Q.¬† I have a couple of questions on two different subjects.¬† The first kind of follow‑up on the Griner.¬† Do you see her as a generational athlete who will fundamentally change the game in the sense as a somebody like a George Mikan did and Kareem Abdul‑Jabbar did for the men's game.¬† On a second note, I know Cheryl Reeve of Minnesota is taking a little bit of motivation from the feeling that her team is being a little slighted in terms of experts' predictions for this season.¬† I was wondering if you could talk about what you see in the Lynx chances this year?
REBECCA LOBO:  I don't see Brittney Griner as a player who is going to change the game because there is nobody else like her.  She will change every game in which she plays, but she won't change the game of women's basketball because there aren't any other 6'8" women out there who have her athletic abilities.  So that's what makes her so different, unique and exciting.  There just aren't any other women who can do what she does at her size.
You know, Minnesota's poised to have a great year.¬† I heard from Coach Reeve soon after the draft giving me a hard time, how dare I pick Phoenix and L.A. in front of them.¬† And I think it's interesting, because last year going into the season, they were the clear‑cut favorites to repeat from day one.¬† And this year they can kind of embrace the underdog role because I think a lot of people are picking Phoenix to win the West and maybe win the WNBA Championship.¬† But, obviously, the players in Minnesota, if they can stay healthy, they have championship experience, they've got a great coach, and they'll be in the hunt, without question, for the Western Conference Championship.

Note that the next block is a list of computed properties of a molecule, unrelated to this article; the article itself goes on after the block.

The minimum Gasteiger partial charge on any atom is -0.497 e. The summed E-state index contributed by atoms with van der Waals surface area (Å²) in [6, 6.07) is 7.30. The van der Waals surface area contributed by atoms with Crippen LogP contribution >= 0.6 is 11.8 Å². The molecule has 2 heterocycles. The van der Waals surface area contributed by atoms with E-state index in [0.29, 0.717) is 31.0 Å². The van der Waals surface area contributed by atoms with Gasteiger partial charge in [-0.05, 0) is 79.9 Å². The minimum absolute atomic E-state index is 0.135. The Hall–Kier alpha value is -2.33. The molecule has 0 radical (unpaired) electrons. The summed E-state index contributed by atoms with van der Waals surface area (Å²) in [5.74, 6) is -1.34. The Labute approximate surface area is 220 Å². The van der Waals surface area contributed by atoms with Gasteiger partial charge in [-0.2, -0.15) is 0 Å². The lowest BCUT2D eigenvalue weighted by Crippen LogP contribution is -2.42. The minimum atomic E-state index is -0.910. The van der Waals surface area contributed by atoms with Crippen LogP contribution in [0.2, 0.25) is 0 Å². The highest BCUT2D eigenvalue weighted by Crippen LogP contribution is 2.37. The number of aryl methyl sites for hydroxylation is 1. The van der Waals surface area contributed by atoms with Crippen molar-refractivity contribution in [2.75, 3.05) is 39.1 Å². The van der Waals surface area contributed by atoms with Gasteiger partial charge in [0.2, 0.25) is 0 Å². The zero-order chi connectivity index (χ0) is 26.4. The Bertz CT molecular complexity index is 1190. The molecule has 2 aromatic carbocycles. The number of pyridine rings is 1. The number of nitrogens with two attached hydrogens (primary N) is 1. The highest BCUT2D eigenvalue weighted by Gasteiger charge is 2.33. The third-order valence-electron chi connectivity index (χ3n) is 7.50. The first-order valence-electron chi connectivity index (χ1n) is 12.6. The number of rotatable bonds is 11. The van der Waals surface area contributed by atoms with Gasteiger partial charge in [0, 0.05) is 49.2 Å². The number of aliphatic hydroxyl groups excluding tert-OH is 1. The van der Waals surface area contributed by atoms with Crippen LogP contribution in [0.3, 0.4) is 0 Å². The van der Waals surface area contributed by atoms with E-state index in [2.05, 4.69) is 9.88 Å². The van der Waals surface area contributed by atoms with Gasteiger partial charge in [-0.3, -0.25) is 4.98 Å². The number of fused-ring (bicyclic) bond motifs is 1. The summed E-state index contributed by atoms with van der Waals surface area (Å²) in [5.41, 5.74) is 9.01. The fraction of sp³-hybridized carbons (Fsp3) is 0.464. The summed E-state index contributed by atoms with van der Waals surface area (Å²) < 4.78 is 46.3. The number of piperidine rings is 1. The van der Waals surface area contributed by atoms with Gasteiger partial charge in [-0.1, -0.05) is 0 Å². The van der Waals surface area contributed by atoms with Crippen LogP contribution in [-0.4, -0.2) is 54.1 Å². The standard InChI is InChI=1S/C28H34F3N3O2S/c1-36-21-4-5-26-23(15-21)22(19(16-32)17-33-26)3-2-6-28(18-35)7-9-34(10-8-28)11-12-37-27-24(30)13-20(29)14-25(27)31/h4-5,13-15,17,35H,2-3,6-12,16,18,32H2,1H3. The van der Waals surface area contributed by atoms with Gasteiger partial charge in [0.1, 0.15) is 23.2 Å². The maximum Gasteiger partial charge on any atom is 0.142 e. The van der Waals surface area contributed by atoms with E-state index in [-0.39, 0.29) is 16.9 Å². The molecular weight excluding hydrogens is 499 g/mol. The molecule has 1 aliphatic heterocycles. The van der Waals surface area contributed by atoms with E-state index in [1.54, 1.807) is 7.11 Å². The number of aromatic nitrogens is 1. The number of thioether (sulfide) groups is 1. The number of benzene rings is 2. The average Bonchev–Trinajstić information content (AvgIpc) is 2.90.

But it is unique with the talent they have, the championship experience that they have, that they can embrace an underdog role in some ways or play on that feeling of being a little bit disrespected.
CAROLYN PECK:  I think as far as Brittney changing the game, I think that what will have to change will be the same thing that changed in college, and that is how to officiate Brittney.  I think that a lot of college officials officiate in the WNBA.  The WNBA is a faster game, and the players are stronger, more developed, more mature so now how do I carry that to the next level in the WNBA?  And, again, I think we'll see some goaltending potentially in the WNBA.
As far as the slighting of Minnesota, I think that the west is going to be a battle.  I think that the championship experience that Minnesota has from two years ago will definitely carry over, and I'm sure that they have the sour taste in their mouth after last season.
They've got a tremendous point guard in Lindsay Whalen, and I think Maya Moore's game has evolved to another level.  You complement that with Seimone Augustus and from what I've been reading, you have the complement of a Monica Wright who can sub in at three different positions, gives them great versatility.